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Experience breeds ideology

Look outside yourself to see the world for what it is



There are significant logical flaws cloaked in words that masquerade as "logical" in John Donegan's opinion piece ("Political pragmatism," Sept. 24).

First, one's ideology, or raison d'etre, whether one is conscious of it or not, is the driving force for all of human beings' activity. Namely, it is the need to survive. The first sentence, "No matter how wedded we may be to our ideology, there are times when it should yield to pragmatic concerns," is fundamentally flawed. What is pragmatic is what works under the current circumstances. What is pragmatic today may not have been pragmatic in the past nor in the future. Ideology, or our point of view on an issue—what ought to be, what ought not to be—is affected by our understanding of what is "pragmatic" or "not pragmatic." That evaluation is based on an individual's experience. One's experience is a combination of one's will and choice, but also how one is treated by one's external environment: laws, people, community, etc.

We, or Donegan, would like to think that people are completely free to do as they please, and to take responsibility for the repercussions of their actions. Yes, to an extent, that logic upholds, but when the laws, external factors such as authority figures, and the system bar one from doing what they want, a logical person cannot say that person is able to exercise free will.

I do not want to blame or judge Donegan or other conservatives and libertarians for their lack of logic to politics, but I must uphold the view that he and other conservatives and libertarians attack. Donegan says, "In my idealized libertarian world all adults are free to live their lives as they choose, providing that it doesn't hurt others. In return, they all must endure the consequences of their foolish choices." Does this idealized libertarian world apply to all adults? Does it apply equally to George Floyd and Donald Trump? Are Donald Trump or any of the Big Bank CEOs who were caught in fiscal fraud paying for their crimes? Is Derek Chauvin "enduring the consequences" for murdering George Floyd?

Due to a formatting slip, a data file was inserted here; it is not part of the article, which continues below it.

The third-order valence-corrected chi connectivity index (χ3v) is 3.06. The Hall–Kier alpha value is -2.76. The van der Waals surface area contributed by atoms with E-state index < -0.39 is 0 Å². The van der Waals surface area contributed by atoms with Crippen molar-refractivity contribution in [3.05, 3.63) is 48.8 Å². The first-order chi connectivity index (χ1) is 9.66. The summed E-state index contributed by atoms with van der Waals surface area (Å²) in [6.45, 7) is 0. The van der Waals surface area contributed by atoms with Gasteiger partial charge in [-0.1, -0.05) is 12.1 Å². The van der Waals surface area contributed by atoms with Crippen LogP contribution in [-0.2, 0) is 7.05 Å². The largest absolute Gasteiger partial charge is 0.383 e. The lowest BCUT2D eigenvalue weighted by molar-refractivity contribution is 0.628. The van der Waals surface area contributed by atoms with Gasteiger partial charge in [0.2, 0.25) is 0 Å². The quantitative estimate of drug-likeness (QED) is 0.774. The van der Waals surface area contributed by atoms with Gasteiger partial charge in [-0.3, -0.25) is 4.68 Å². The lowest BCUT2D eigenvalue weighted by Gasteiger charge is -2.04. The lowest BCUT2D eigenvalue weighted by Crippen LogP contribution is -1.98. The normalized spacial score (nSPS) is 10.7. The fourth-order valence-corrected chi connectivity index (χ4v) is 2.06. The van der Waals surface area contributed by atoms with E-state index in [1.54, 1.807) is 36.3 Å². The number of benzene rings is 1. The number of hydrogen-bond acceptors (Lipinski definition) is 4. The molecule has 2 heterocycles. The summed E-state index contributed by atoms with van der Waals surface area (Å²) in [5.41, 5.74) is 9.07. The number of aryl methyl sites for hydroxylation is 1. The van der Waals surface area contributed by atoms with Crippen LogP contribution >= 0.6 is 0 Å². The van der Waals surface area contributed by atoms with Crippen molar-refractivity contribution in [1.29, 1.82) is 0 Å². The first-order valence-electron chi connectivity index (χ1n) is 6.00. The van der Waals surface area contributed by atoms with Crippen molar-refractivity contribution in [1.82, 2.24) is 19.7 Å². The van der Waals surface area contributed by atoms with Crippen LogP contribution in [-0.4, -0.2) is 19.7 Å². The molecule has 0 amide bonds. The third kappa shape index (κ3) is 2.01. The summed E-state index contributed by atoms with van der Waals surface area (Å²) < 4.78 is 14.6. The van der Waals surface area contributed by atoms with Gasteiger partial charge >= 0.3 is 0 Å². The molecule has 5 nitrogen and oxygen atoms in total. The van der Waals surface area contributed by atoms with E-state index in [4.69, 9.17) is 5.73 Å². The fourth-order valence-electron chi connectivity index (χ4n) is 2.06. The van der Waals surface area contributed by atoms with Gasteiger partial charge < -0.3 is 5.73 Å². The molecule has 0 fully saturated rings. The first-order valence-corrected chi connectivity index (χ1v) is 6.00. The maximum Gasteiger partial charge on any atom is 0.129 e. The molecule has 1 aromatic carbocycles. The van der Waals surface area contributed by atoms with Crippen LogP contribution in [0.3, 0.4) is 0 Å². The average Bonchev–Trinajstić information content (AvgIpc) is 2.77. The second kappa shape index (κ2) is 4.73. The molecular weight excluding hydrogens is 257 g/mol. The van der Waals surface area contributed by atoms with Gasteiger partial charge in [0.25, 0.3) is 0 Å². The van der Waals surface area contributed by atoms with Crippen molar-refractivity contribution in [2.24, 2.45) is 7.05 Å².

When justice is on the side of a privileged sector, which in the United States of America is white and male, the ideal libertarian world that Donegan envisions is not valid. I will bet dollars that Donegan is white and male and thus has the luxury of idealizing his utopian world as a government-free, do-as-I-please world.

Donegan doesn't realize that what he hears as scary music foreboding something horrible about to happen, is something that others don't even have the luxury of hearing, because they cannot afford a television, speakers, or don't have the time to watch a scary movie because they have to work to pay rent or pay hospital bills for their kids.

We have to look outside of our personal lives and see that the world is bigger than that. It holds a lot more dilemmas and complexities than Donegan and many libertarians, conservatives, and supporters of Trump realize. Δ

Stephanie Lee from Los Osos took the time to respond to John Donegan. What are you going to do with your opinion? Send a letter to letters@newtimesslo.com.

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